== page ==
The cost of creating a website is contentious. At one end of the scale, it's free, think companies like GoDaddy who provide DIY website building tools, while at the other it can be a six figure project or more. All price points in between are also covered. For my own amusement, I decided to work out the cost of developing a website using contractors instead of an agency. The results were quite surprising.
The Website Scope
To keep things simple I've assumed the person commissioning the website is pretty web savvy. In reality, this is rarely the case and the project would require a road mapping or scoping exercise which would incur costs, assuming a professional was hired to do it. We'll skip that bit.
This website is for a fictitious engineering company. They turnover circa £50m and need a new website to attract new customers from Google™. Their current website isn't responsive (mobile and tablet friendly), they can't update it and it has few rankings in Google. They also want to give their current customers access to equipment inspection certificates through a self-service portal. This is because at the moment, customers phone up and the certificate is manually located and emailed to the customer.
Based on this outline scope of work they need:
- A designer to create the look and feel
- A developer to turn the design into a website template
- A coder to develop the self-service portal
- A content specialist to research their markets and create the content that's going to help with the Google rankings
- A project manager to make it all happen
To keep things tight I'm going to assume the developer is also pretty good at more involved back end work and can also handle the self-service portal. I'm also going to assume the content specialist is experienced enough to manage the overall delivery of the project. Making these assumptions means we're now down to a designer, a developer and a content specialist who's doubling up as a project manager.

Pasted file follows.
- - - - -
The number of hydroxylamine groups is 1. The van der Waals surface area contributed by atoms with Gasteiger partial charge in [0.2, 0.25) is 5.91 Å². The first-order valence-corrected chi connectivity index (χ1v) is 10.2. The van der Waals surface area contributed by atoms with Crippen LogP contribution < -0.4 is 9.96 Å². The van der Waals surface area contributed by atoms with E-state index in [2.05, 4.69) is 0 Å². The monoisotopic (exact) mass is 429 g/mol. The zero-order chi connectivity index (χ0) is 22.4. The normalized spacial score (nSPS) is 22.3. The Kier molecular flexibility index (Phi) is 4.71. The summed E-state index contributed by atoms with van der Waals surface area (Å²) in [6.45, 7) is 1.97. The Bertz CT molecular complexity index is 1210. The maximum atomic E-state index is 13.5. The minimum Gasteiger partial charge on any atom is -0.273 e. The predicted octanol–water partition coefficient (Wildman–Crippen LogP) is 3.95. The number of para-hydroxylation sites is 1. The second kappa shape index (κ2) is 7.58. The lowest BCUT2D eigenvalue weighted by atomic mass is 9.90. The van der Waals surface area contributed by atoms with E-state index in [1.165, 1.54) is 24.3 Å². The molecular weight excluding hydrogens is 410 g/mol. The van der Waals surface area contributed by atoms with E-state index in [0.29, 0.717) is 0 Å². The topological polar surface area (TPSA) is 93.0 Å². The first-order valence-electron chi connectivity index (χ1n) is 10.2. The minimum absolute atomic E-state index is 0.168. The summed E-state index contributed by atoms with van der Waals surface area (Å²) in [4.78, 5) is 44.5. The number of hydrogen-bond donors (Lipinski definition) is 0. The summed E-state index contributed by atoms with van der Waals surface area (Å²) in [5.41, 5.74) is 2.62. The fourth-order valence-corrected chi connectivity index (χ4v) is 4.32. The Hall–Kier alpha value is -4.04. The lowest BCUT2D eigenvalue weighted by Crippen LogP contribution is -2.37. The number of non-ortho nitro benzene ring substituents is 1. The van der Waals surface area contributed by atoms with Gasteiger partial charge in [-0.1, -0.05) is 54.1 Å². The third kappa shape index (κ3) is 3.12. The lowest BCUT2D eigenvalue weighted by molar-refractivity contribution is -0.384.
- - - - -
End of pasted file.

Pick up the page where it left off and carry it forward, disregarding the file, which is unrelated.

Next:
The People Costs
For the moment I'm going to ignore the employment agency costs and base the website costs purely on the cost of hiring the people. I'm also going to ignore, for the moment, the cost of equipment and software, the tools the contractors will need to actually do the work.
When you hire an agency to create a great lead generating website, you only have to pay for the services you need. If you need a designer for 4 days in week one, 2 days in week two and 1 day in week three, you can have that. Not so if you hire your own team, they need paying from the time you first need them to the time you're done with them. Based on this project and the scope of work the team members will be needed as follows.
- Designer - required from the start of the project until the site goes live.
- Developer - required from the start of the project until the site goes live.
- Content Specialist/Project Manager - required from the start of the project until the site goes live (and beyond!)
There may be some wiggle room here and you may be able to dispense with the services of the designer sooner but it's a tricky one. We'll assume you're going to keep the whole team from start to finish. I'm going to assume the people you've found are at the top of their game and they're going to deliver this project in ONE MONTH.
To find the team I'm going to use the job site Indeed. These are real adverts displaying real world rates and in fact, for a short assignment like this, the rates would probably need to be higher.
Content Specialist / Project Manager
The costs for the Content Specialist / Project Manager are probably on the low side. Finding someone who really gets SEO and web projects overall is going to be a challenge, but I'll stick with these anyway.
The Actual Costs
Assuming the project is going to be done and dusted on ONE MONTH you're going to need your team for 20 days.
Designer - £5000.00
Developer - £9000.00
Content/Project Manager - £6000.00
That's a total of £20,000.
If you add on employment agency costs, equipment costs and other sundries this figure is going to be closer to £25k or more.
The Case For Using An Agency Is Compelling
Based on this back of a fag packet exercise it's clear that using an agency to develop a website that generates enquiries from Google and provides customers with a slick tool for grabbing some information from you is compelling. From an agency owner's perspective, this project feels like a £10k project, maybe £12k which is half the price of hiring contractors who will probably spend the last week of the engagement sending out applications for their next assignment.
In my view, agencies get a rough ride from some clients and get squeezed on price. When you consider the above they actually represent amazing value for money.